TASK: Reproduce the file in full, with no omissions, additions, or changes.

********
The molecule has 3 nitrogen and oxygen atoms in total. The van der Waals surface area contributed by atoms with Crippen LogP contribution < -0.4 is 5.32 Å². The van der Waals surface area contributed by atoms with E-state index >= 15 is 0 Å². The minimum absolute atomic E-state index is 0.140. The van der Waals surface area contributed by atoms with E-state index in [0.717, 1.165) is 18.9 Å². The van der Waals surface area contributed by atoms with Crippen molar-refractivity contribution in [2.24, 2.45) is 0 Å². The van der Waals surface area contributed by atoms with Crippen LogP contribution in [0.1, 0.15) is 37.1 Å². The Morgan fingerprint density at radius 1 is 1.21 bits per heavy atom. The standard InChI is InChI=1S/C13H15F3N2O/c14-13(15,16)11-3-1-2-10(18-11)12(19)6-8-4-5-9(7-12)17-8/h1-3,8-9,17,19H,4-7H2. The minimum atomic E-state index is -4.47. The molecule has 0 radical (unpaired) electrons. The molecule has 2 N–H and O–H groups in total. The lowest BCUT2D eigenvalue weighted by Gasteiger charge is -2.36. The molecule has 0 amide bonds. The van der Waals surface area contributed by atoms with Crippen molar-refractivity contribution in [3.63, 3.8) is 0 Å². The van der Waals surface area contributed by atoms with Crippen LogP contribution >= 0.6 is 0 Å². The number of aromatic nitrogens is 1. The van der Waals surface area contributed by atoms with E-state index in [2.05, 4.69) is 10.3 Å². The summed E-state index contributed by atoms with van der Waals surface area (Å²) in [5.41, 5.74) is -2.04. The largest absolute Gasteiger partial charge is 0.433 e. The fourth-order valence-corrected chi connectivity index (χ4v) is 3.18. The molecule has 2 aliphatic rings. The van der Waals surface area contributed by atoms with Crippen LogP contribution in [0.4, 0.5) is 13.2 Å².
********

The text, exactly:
The molecule has 3 nitrogen and oxygen atoms in total. The van der Waals surface area contributed by atoms with Crippen LogP contribution < -0.4 is 5.32 Å². The van der Waals surface area contributed by atoms with E-state index >= 15 is 0 Å². The minimum absolute atomic E-state index is 0.140. The van der Waals surface area contributed by atoms with E-state index in [0.717, 1.165) is 18.9 Å². The van der Waals surface area contributed by atoms with Crippen molar-refractivity contribution in [2.24, 2.45) is 0 Å². The van der Waals surface area contributed by atoms with Crippen LogP contribution in [0.1, 0.15) is 37.1 Å². The Morgan fingerprint density at radius 1 is 1.21 bits per heavy atom. The standard InChI is InChI=1S/C13H15F3N2O/c14-13(15,16)11-3-1-2-10(18-11)12(19)6-8-4-5-9(7-12)17-8/h1-3,8-9,17,19H,4-7H2. The minimum atomic E-state index is -4.47. The molecule has 0 radical (unpaired) electrons. The molecule has 2 N–H and O–H groups in total. The lowest BCUT2D eigenvalue weighted by Gasteiger charge is -2.36. The molecule has 0 amide bonds. The van der Waals surface area contributed by atoms with Crippen molar-refractivity contribution in [3.63, 3.8) is 0 Å². The van der Waals surface area contributed by atoms with Crippen LogP contribution >= 0.6 is 0 Å². The number of aromatic nitrogens is 1. The van der Waals surface area contributed by atoms with E-state index in [2.05, 4.69) is 10.3 Å². The summed E-state index contributed by atoms with van der Waals surface area (Å²) in [5.41, 5.74) is -2.04. The largest absolute Gasteiger partial charge is 0.433 e. The fourth-order valence-corrected chi connectivity index (χ4v) is 3.18. The molecule has 2 aliphatic rings. The van der Waals surface area contributed by atoms with Crippen LogP contribution in [0.4, 0.5) is 13.2 Å².